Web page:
IPhone-wielding academics who downloaded Apple’s latest software update, iOS 10, may have found the nerd stereotype to be alive and well — through text suggestions.
When a user is texting and types in "professor," the software suggests the "nerd face" emoji, a yellow smiley face with buck teeth and black wide-frame glasses.
The nerd stereotype is one that many academics are all too familiar with. And while some scholars interviewed by The Chronicle laughed off the association, others said the association is emblematic of some larger issues concerning how the professoriate is portrayed.
According to Brent J. Hecht, an assistant professor of communication studies and computer science at Northwestern University who has researched emoji, this is the first time Apple has introduced emoji suggestions in text. And he predicted that the change will last.
To match words with suggested emoji, Mr. Hecht said, Apple probably studies how often certain emoji appeared with different words, or calculates the semantic definition of an emoji’s name with potentially associated words. The emoji’s semantic definition — its name — is "nerd face."
Apple did not return a request for comment on Thursday.
Developing emoji suggestions for specific words is not a perfect practice, as research shows that an emoji’s meaning is in the eye of the beholder, Mr. Hecht said.
Emoji are supposed to emote, or convey a type of feeling, and, to put it simply, the nerd-face emoji is either amusing or negative, said Pauline J. Reynolds, an associate professor of leadership and counseling who studies higher education in popular culture at the University of Redlands.
When she saw the nerd-face emoji, Ms. Reynolds said, she instantly thought of the Jerry Lewis character in the 1963 comedy The Nutty Professor.
"This being sort of the chosen iOS representation, what pops up," Ms. Reynolds said, "it hooks into assumptions about the professoriate that are problematic." The emoji reflects the overrepresentation of white men in TV and films, she said, and may send cues that only certain types of people belong in academe.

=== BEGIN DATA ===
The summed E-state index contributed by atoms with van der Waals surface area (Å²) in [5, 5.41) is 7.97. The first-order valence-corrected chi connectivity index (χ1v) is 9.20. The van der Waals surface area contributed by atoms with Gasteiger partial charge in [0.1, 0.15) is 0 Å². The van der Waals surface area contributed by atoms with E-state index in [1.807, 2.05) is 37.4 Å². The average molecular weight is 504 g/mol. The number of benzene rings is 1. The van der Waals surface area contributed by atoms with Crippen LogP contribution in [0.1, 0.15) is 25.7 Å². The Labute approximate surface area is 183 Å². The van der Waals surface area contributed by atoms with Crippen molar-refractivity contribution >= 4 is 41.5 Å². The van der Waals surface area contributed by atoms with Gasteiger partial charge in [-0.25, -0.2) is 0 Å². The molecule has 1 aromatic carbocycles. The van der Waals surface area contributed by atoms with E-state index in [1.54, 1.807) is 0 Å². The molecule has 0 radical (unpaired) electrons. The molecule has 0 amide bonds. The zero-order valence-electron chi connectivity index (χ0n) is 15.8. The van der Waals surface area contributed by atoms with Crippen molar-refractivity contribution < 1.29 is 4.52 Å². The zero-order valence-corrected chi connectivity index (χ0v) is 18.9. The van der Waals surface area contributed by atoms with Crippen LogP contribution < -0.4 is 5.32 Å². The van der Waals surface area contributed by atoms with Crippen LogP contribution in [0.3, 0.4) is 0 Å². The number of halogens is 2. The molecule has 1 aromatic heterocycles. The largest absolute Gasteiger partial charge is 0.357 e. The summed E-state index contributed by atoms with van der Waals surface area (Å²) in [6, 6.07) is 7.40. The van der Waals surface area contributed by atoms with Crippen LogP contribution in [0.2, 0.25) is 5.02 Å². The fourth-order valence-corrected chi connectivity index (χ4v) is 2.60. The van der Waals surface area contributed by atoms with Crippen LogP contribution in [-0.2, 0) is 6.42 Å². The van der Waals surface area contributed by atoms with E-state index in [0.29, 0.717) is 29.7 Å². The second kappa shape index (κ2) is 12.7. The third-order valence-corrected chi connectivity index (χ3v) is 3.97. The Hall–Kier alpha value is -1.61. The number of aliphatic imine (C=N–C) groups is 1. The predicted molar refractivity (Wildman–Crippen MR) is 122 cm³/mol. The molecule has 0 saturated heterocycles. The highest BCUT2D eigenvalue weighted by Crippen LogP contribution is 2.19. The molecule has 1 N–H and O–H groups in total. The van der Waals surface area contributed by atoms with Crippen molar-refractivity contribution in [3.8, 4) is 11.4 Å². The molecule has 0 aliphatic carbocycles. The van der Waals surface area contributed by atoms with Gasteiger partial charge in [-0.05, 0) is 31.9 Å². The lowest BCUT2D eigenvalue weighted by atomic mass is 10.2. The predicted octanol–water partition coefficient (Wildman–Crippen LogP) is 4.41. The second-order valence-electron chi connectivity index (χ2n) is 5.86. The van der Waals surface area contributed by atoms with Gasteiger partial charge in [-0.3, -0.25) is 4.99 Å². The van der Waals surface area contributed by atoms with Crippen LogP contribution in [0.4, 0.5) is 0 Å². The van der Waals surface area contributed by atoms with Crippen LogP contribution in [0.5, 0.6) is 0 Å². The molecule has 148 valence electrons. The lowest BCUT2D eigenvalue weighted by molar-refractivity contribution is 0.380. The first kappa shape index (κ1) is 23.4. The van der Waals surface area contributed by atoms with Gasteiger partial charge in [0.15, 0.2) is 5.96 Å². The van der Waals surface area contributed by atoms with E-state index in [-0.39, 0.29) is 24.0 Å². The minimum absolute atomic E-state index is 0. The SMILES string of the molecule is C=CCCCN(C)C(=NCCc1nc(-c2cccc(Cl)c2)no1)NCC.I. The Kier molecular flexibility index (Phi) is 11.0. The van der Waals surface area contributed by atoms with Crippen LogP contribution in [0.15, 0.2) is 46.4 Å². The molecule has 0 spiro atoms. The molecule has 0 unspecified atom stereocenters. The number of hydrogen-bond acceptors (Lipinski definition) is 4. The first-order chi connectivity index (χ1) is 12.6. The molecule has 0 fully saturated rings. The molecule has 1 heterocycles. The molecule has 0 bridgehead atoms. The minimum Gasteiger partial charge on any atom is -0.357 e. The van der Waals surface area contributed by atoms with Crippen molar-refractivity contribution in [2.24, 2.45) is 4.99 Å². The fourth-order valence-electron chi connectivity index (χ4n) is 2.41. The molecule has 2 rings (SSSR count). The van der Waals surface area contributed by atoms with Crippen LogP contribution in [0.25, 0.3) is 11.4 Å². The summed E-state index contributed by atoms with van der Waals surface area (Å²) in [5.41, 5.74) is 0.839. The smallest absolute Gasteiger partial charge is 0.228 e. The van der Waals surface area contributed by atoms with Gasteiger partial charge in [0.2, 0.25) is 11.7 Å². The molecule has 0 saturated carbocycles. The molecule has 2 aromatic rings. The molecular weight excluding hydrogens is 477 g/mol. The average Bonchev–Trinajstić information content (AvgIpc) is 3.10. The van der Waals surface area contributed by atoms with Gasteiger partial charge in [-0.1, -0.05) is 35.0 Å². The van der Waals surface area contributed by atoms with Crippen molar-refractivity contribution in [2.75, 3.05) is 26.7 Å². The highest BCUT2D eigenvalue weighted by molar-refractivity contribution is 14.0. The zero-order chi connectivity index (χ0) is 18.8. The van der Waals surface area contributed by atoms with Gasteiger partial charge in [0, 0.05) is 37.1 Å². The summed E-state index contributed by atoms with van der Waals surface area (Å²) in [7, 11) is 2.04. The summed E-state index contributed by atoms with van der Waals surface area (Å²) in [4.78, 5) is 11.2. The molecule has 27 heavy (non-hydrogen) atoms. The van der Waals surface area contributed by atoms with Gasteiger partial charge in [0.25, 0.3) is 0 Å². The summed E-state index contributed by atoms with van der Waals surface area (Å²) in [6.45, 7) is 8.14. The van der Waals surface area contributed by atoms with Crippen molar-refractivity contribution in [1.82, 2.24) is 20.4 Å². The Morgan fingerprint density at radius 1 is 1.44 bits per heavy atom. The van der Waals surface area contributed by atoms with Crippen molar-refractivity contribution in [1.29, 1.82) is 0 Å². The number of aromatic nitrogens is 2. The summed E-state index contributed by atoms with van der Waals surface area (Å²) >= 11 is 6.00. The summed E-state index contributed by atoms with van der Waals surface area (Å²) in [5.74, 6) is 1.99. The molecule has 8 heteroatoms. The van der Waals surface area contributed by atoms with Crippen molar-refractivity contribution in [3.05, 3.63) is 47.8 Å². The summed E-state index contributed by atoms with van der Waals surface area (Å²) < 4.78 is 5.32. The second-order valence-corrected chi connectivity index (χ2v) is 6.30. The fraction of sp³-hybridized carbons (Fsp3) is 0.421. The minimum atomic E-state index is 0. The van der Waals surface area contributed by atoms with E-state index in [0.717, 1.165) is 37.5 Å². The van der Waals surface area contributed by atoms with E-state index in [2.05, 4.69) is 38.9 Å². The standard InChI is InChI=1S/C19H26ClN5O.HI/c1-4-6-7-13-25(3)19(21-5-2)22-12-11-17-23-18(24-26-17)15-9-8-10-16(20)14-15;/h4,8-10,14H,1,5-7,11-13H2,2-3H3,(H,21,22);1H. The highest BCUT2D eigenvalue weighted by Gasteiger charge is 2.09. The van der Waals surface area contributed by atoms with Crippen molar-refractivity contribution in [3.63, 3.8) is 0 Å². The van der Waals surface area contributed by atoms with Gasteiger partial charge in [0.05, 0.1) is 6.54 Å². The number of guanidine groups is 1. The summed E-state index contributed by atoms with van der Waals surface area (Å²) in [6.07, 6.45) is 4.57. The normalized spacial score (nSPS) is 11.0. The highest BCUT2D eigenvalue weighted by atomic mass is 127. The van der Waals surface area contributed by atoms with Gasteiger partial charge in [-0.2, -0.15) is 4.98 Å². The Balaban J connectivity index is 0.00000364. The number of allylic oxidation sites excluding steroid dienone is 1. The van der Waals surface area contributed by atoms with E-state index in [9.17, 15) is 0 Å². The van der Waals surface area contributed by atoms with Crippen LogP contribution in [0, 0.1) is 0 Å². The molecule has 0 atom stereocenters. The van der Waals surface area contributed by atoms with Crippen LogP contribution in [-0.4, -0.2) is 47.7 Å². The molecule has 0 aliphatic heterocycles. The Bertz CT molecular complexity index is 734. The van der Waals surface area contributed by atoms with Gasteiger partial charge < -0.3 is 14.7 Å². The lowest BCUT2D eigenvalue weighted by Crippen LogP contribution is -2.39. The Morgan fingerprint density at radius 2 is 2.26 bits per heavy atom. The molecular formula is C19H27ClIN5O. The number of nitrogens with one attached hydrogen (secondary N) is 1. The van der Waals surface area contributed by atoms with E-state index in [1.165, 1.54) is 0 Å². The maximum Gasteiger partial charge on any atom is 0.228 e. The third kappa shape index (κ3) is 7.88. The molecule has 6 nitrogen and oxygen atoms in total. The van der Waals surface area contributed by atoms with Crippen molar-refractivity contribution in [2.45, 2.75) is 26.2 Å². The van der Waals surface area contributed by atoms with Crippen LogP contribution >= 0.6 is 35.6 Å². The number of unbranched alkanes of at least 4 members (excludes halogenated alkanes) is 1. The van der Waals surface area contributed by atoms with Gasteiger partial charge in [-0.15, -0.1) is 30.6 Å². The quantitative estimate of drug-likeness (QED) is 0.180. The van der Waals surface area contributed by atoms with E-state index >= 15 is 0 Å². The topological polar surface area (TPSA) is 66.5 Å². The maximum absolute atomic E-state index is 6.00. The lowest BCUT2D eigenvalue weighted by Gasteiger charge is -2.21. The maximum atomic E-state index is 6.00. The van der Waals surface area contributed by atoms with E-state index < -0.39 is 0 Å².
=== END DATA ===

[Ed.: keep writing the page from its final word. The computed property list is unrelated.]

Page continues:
Mr. Hecht said more research still needs to be done about how people interpret gender or race on emoji, but the standard is that the yellow-faced emoji has no gender. It’s simply a face.
Robert Kelchen, an assistant professor of higher education at Seton Hall University, said that though he’s still a BlackBerry user, he’s not offended by the joke, but maintains the emoji isn’t what most professors look like. "When I saw that, my first reaction was, I don’t even have a jacket with elbow patches," Mr. Kelchen said. "Now, would many professors self-identify as nerdy? Absolutely. But are they going to have thick glasses and buck teeth? In many cases not."
He thinks the four-eyed emoji was an odd choice, and meant to poke fun at faculty members. "It just seems more like a nerd emoji than something specific to what professors actually do," Mr. Kelchen said. "On the bright side, at least it’s not the poo emoji."
Michael Adams, a professor of English at Indiana University at Bloomington, said the nerd caricature is nothing new.
"I don’t think that the emoji represents some revolutionary change in some public images of professors," Mr. Adams said. Professors are often portrayed, he said, as "variably domineering, dictatorial characters, or nerd characters — never exactly what they really are, which are very kind, thoughtful people who are trying to help students learn, but some caricature on that."
While emoji are changing how people talk and communicate with one another, the association between professors and the nerd emoji is just shorthand for a stereotype, Mr. Adams said. And the stereotype can be twofold: the lone geek in the ivory tower or the older white men who dominate many fields of study.
Still, it’s not always an insult to be called a nerd, Mr. Hecht said, and he’s not too bothered by the stereotype. "It’s effectively someone who really loves a certain area of knowledge," he said. "In this day and age, having a professor be a leader and really loving knowledge is not a bad thing."